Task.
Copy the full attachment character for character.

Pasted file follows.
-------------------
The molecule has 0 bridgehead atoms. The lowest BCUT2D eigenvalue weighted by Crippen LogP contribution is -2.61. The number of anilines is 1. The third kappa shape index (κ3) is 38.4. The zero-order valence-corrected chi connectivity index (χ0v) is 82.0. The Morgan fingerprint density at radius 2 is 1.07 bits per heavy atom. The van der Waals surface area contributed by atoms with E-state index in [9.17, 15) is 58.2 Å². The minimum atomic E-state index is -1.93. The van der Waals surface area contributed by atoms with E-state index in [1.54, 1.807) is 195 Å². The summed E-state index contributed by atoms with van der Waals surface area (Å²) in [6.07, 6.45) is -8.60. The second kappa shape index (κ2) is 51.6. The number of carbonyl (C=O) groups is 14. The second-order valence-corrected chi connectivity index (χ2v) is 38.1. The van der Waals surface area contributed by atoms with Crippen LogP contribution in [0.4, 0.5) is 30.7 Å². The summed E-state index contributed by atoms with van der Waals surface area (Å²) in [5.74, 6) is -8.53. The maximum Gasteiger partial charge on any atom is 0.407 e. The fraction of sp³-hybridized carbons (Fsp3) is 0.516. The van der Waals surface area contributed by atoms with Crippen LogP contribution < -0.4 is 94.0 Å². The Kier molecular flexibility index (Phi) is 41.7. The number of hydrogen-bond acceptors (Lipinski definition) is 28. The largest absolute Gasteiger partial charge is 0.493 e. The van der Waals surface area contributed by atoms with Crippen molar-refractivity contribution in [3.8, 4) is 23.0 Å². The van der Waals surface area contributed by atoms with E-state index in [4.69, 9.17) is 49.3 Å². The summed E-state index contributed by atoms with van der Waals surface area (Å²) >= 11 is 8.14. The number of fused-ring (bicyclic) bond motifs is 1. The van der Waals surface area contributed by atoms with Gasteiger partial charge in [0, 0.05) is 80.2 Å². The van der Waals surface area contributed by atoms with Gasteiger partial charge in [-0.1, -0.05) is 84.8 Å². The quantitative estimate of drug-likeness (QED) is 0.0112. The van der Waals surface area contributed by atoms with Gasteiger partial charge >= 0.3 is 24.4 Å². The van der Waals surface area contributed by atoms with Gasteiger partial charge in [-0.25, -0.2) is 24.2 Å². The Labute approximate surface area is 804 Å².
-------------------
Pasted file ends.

The molecule has 0 bridgehead atoms. The lowest BCUT2D eigenvalue weighted by Crippen LogP contribution is -2.61. The number of anilines is 1. The third kappa shape index (κ3) is 38.4. The zero-order valence-corrected chi connectivity index (χ0v) is 82.0. The Morgan fingerprint density at radius 2 is 1.07 bits per heavy atom. The van der Waals surface area contributed by atoms with E-state index in [9.17, 15) is 58.2 Å². The minimum atomic E-state index is -1.93. The van der Waals surface area contributed by atoms with E-state index in [1.54, 1.807) is 195 Å². The summed E-state index contributed by atoms with van der Waals surface area (Å²) in [6.07, 6.45) is -8.60. The second kappa shape index (κ2) is 51.6. The number of carbonyl (C=O) groups is 14. The second-order valence-corrected chi connectivity index (χ2v) is 38.1. The van der Waals surface area contributed by atoms with Crippen LogP contribution in [0.4, 0.5) is 30.7 Å². The summed E-state index contributed by atoms with van der Waals surface area (Å²) in [5.74, 6) is -8.53. The maximum Gasteiger partial charge on any atom is 0.407 e. The fraction of sp³-hybridized carbons (Fsp3) is 0.516. The van der Waals surface area contributed by atoms with Crippen LogP contribution < -0.4 is 94.0 Å². The Kier molecular flexibility index (Phi) is 41.7. The number of hydrogen-bond acceptors (Lipinski definition) is 28. The largest absolute Gasteiger partial charge is 0.493 e. The van der Waals surface area contributed by atoms with Crippen molar-refractivity contribution in [3.8, 4) is 23.0 Å². The van der Waals surface area contributed by atoms with E-state index in [4.69, 9.17) is 49.3 Å². The summed E-state index contributed by atoms with van der Waals surface area (Å²) >= 11 is 8.14. The number of fused-ring (bicyclic) bond motifs is 1. The van der Waals surface area contributed by atoms with Gasteiger partial charge in [0, 0.05) is 80.2 Å². The van der Waals surface area contributed by atoms with Gasteiger partial charge in [-0.1, -0.05) is 84.8 Å². The quantitative estimate of drug-likeness (QED) is 0.0112. The van der Waals surface area contributed by atoms with Gasteiger partial charge >= 0.3 is 24.4 Å². The van der Waals surface area contributed by atoms with Gasteiger partial charge in [-0.25, -0.2) is 24.2 Å². The Labute approximate surface area is 804 Å².